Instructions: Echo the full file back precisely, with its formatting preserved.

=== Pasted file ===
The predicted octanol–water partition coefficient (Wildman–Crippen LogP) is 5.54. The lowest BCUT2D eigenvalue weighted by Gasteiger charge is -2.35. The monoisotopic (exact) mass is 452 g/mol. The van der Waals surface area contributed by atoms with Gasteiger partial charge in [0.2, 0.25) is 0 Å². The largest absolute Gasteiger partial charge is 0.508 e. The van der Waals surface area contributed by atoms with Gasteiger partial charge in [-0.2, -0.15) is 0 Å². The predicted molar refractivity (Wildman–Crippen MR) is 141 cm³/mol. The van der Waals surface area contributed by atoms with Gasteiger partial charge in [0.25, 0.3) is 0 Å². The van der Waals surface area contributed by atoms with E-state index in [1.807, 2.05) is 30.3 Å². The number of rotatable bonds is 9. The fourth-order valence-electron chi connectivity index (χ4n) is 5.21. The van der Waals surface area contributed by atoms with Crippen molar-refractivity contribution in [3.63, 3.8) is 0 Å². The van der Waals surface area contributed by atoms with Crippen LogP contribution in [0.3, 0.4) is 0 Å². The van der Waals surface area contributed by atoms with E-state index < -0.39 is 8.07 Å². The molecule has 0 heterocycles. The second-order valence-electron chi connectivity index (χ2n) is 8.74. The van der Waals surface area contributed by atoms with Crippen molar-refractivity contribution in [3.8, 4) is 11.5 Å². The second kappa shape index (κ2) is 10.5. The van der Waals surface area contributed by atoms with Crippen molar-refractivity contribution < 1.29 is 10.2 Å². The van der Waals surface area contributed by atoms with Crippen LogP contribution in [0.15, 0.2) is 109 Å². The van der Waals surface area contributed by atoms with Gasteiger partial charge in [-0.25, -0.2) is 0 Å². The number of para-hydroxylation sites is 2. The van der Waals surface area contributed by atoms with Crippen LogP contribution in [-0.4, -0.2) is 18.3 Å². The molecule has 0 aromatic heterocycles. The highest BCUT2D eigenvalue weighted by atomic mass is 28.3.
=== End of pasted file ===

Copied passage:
The predicted octanol–water partition coefficient (Wildman–Crippen LogP) is 5.54. The lowest BCUT2D eigenvalue weighted by Gasteiger charge is -2.35. The monoisotopic (exact) mass is 452 g/mol. The van der Waals surface area contributed by atoms with Gasteiger partial charge in [0.2, 0.25) is 0 Å². The largest absolute Gasteiger partial charge is 0.508 e. The van der Waals surface area contributed by atoms with Gasteiger partial charge in [-0.2, -0.15) is 0 Å². The predicted molar refractivity (Wildman–Crippen MR) is 141 cm³/mol. The van der Waals surface area contributed by atoms with Gasteiger partial charge in [0.25, 0.3) is 0 Å². The van der Waals surface area contributed by atoms with E-state index in [1.807, 2.05) is 30.3 Å². The number of rotatable bonds is 9. The fourth-order valence-electron chi connectivity index (χ4n) is 5.21. The van der Waals surface area contributed by atoms with Crippen molar-refractivity contribution in [3.63, 3.8) is 0 Å². The van der Waals surface area contributed by atoms with Crippen LogP contribution in [0.3, 0.4) is 0 Å². The van der Waals surface area contributed by atoms with E-state index < -0.39 is 8.07 Å². The molecule has 0 heterocycles. The second-order valence-electron chi connectivity index (χ2n) is 8.74. The van der Waals surface area contributed by atoms with Crippen molar-refractivity contribution in [3.8, 4) is 11.5 Å². The second kappa shape index (κ2) is 10.5. The van der Waals surface area contributed by atoms with Crippen molar-refractivity contribution < 1.29 is 10.2 Å². The van der Waals surface area contributed by atoms with Crippen LogP contribution in [0.15, 0.2) is 109 Å². The van der Waals surface area contributed by atoms with Gasteiger partial charge in [-0.25, -0.2) is 0 Å². The number of para-hydroxylation sites is 2. The van der Waals surface area contributed by atoms with Crippen LogP contribution in [-0.4, -0.2) is 18.3 Å². The molecule has 0 aromatic heterocycles. The highest BCUT2D eigenvalue weighted by atomic mass is 28.3.